Despite her inexperience, Ness proved her worth on today’s sheep gather
For this morning’s sheep gather, I finally decided to take Ness. I’ve intended to take her on the last two gathers, but changed my mind at the last minute because she’s inexperienced. This mindset is responsible for a great number of excellent sheepdogs never actually fulfilling their potential – it’s so easy to “play safe” and take the dogs you know are going to do the job faultlessly – but on this occasion, I decided to give her a chance.
We normally gather the bank field first. It’s not too big, probably about two hectares (five acres) and I decided it would be ideal for Ness’s flockwork debut. There were only a few sheep in the field, so I drove to the highest point from where I could see the whole bank, and I sent Ness “Away”. I know she’s not great at going away but she’s got to learn. Unsurprisingly, she cut in and brought about half the sheep back towards me, but I sent her back again and she gathered them all. Hopefully, she’ll have learned from that.
A little hurried, but Ness brings the whole flock through the gateway. Click the image to enlarge it and you should be able to see Ness behind the sheep.
The next part of the gather is more difficult. The fields are much larger, the grass is longer, and there are plenty of places for sheep to hide and miss the gather. John particularly wanted all the sheep today because we were planning to wean the lambs from the ewes, so Kay and Carew took care of this second stage.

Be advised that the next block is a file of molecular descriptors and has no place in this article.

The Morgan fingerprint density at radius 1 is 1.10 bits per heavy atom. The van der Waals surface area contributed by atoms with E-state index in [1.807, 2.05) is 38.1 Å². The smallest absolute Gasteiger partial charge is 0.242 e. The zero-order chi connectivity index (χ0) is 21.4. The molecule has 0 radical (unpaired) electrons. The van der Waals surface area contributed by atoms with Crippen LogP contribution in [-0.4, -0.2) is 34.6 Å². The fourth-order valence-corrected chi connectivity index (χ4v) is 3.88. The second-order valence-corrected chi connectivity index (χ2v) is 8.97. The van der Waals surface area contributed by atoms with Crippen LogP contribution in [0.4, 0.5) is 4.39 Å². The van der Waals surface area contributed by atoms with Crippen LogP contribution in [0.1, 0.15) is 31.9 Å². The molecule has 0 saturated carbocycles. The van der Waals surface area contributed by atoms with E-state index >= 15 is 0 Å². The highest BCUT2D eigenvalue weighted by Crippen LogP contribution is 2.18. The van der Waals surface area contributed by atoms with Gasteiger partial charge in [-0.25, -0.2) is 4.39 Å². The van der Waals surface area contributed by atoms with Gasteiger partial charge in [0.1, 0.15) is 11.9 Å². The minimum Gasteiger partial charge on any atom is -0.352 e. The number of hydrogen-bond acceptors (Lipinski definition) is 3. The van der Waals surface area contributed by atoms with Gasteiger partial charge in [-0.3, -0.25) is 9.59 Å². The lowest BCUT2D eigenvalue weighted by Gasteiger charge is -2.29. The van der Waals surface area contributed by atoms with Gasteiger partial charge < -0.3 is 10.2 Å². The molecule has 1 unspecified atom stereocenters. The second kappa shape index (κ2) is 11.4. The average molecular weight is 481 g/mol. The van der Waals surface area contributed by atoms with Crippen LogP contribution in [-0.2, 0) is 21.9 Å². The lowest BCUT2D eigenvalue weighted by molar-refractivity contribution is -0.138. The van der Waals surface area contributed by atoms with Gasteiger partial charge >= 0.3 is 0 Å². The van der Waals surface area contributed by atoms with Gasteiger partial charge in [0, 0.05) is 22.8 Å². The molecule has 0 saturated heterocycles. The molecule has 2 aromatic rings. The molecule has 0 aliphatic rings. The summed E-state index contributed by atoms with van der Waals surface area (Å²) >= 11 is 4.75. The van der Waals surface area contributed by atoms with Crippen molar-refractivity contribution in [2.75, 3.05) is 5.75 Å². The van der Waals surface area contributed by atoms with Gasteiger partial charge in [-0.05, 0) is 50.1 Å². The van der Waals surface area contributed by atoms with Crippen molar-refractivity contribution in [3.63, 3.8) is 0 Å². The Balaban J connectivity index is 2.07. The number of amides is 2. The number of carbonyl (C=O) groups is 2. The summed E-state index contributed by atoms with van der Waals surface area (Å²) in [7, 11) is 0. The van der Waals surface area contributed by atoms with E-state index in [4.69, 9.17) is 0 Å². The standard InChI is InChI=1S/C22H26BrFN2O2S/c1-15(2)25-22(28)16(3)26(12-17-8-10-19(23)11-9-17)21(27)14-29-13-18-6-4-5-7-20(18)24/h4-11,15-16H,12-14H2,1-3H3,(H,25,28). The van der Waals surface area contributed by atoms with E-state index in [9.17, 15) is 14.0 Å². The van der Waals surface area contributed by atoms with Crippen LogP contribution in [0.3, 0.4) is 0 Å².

Once the worst section was completed, I noticed the sheep were drifting into a nearby large field. With Ness in mind it was too good an opportunity to miss, so I put Carew and Kay back into the car and sent Ness off on a “Come-bye” outrun. She was magnificent – right around the whole flock. She was difficult to stop at first, but quickly settled down, holding the sheep together and driving like a professional. Ness is now for sale to a suitable home.
I had hoped that Ness would be able to push all the sheep out of the next field and onto the farm drive, but more than three hundred sheep is a lot for an inexperienced dog. Some of them were grasping every opportunity to escape this way and that, so once more I replaced Ness with Carew and Kay.
The two “regulars” quickly stamped their authority on the situation and, as the sheep poured through the gate onto the drive, I noticed that Kay’s attention was on a lamb which had become temporarily trapped behind a water trough. I called Kay up towards the lamb and, as she approached from in front of it, the youngster backed away and was free once more.
Ever optimistic, the sheep had turned towards the railway bridge in a bid to reach the front field. Finding the gate closed, they then dashed back to the gate into the field they’d just come from, but Kay and Carew were already in place to stop any of them bolting through the gateway.
The flock then headed calmly down the drive to the farm. They were very reluctant to go into the sorting pens but, with Carew in charge, they didn’t have a choice. She really does excel at close work and the sorting was performed quickly without further incident.
Sadly there are not many lambs left, so I suspect our sheep gathering exploits will be limited from now on, especially as John intends to sell most if not all, of his ewes to free up grazing for the cattle. I will, of course, post blogs to keep you informed in the months to come. I’m sure there are at least two more gathers to come, over the next couple of weeks, but what will happen after that remains to be seen. John assures me he will be buying in more sheep in the longer term, so we’ll have to wait and see. Ness is now for sale to a suitable home.